A team led by UT Southwestern researchers has identified a key gene necessary for cells to consume and destroy viruses. The findings, reported online today in Nature, could lead to ways to manipulate this process to improve the immune system's ability to combat viral infections, such as those fueling the ongoing COVID-19 pandemic.
Scientists have long known that cells use a process called autophagy to rid themselves of unwanted material. Autophagy, which translates as "self-eating," involves isolating cellular garbage in double-layered vesicles called autophagosomes, which are then fused with single-layered vesicles known as lysosomes to degrade the materials inside and recycle them into building blocks for other uses.
This process helps cells discard old or defective organelles and protein complexes, bacteria, and viral invaders. For a variety of cellular refuse tasks, researchers have identified clear pathways by which cells initiate and regulate autophagy. But it's been unclear to date, notes study leader Xiaonan Dong, Ph.D., lead author of the study and assistant professor of internal medicine at UTSW, whether a unique pathway specifically targeted viruses for autophagy.
In this latest research, Dong and his colleagues manipulated human cells infected by different viruses to individually deplete more than 18,000 different genes, examining their effects on autophagy. As their initial models, the researchers infected cells with herpes simplex virus type 1 (HSV-1), which causes cold sores and sexually transmitted infections, and Sindbis virus, which causes a mosquito-borne illness most common in parts of Africa, Egypt, the Middle East, the Philippines, and Australia.
The team's investigation identified 216 genes that appear to play a role in viral autophagy. To narrow their search to the key players, the researchers used bioinformatics to analyze biological processes these genes regulate. They quickly honed in on a gene called sorting nexin 5 (SNX5), which produces a protein that helps recycle plasma membrane-anchored proteins from endosomes, sorting organelles in cells that often ferry materials isolated outside cells into their interior. Because viruses often enter cells through this pathway, the team reasoned, SNX5 could be important for their autophagy.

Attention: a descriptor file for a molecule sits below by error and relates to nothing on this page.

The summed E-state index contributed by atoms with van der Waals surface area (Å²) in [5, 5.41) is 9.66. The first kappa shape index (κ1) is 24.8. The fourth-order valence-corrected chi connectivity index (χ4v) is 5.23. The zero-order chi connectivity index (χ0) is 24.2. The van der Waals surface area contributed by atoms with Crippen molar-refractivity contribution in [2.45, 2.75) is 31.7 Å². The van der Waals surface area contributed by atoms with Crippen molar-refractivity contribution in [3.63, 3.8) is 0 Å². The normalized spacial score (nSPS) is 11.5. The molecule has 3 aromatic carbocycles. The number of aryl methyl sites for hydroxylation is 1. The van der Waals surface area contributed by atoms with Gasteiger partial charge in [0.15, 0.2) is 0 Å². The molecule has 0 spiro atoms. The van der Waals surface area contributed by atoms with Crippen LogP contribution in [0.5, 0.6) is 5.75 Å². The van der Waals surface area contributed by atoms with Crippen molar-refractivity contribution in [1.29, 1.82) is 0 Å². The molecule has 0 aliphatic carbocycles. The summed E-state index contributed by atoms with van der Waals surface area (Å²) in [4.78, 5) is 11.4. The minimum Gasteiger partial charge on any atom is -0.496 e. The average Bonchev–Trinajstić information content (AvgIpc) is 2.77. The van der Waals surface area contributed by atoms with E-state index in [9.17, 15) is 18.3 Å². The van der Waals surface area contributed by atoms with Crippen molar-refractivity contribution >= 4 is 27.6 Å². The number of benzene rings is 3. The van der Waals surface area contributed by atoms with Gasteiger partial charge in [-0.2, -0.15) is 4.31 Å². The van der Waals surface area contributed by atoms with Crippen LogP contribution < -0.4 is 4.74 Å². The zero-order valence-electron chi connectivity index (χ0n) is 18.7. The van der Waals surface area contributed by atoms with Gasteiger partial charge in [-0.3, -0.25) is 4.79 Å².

When the scientists shut down SNX5 in human cells, the cells' ability to perform autophagy on HSV-1 and Sindbis viruses significantly decreased - however, their ability to activate autophagy as part of normal cellular cleaning or for bacteria removal stayed intact, suggesting that this gene is specifically used for viral autophagy. This effect persisted for several other viruses, including Zika, West Nile, chikungunya, poliovirus, Coxsackievirus B3, and influenza A, suggesting that SNX5 is part of a general mechanism for autophagy across a broad range of viruses.
Further experiments showed that deleting SNX5 greatly increased susceptibility to infection in both lab-grown cells and in adult and juvenile animals. However, when these cells were infected by viruses manipulated to suppress their ability to induce autophagy, they were largely spared.
Together, explains Dong, these results suggest that cells do have a unique pathway for viral autophagy that likely has SNX5 at the helm. This finding not only solves a long-standing mystery in basic biology, he adds, but it could eventually lead to new ways of fighting viral infections. Most current methods target viruses through their individual weaknesses - an approach that necessitates developing a unique strategy for every viral type.
"By learning how cells naturally take up and degrade viruses," Dong says, "we could discover ways to augment this process, creating a more general strategy for developing broad-spectrum antiviral therapeutics that combat an array of different viral infections."
Co-leaders of this research effort were the late Beth Levine, M.D., former director of the Center for Autophagy Research and professor of internal medicine and microbiology at UT Southwestern, and Ramnik J. Xavier, M.D., the Kurt Isselbacher Professor of Medicine at Harvard Medical School and a core member of the Broad Institute of MIT and Harvard. Levine, a world-renowned leader in the study of autophagy, died in June. She also was an investigator with the Howard Hughes Medical Institute and member of the National Academy of Sciences. At UT Southwestern, she held the Charles Sprague Distinguished Chair in Biomedical Science.
"This is a beautiful study that further cements the legacy of Dr. Levine and work from her lab members," says Julie Pfeiffer, Ph.D., professor of microbiology at UTSW and a contributor to the study who holds the Kern and Marnie Wildenthal President's Research Council Professorship in Medical Science.
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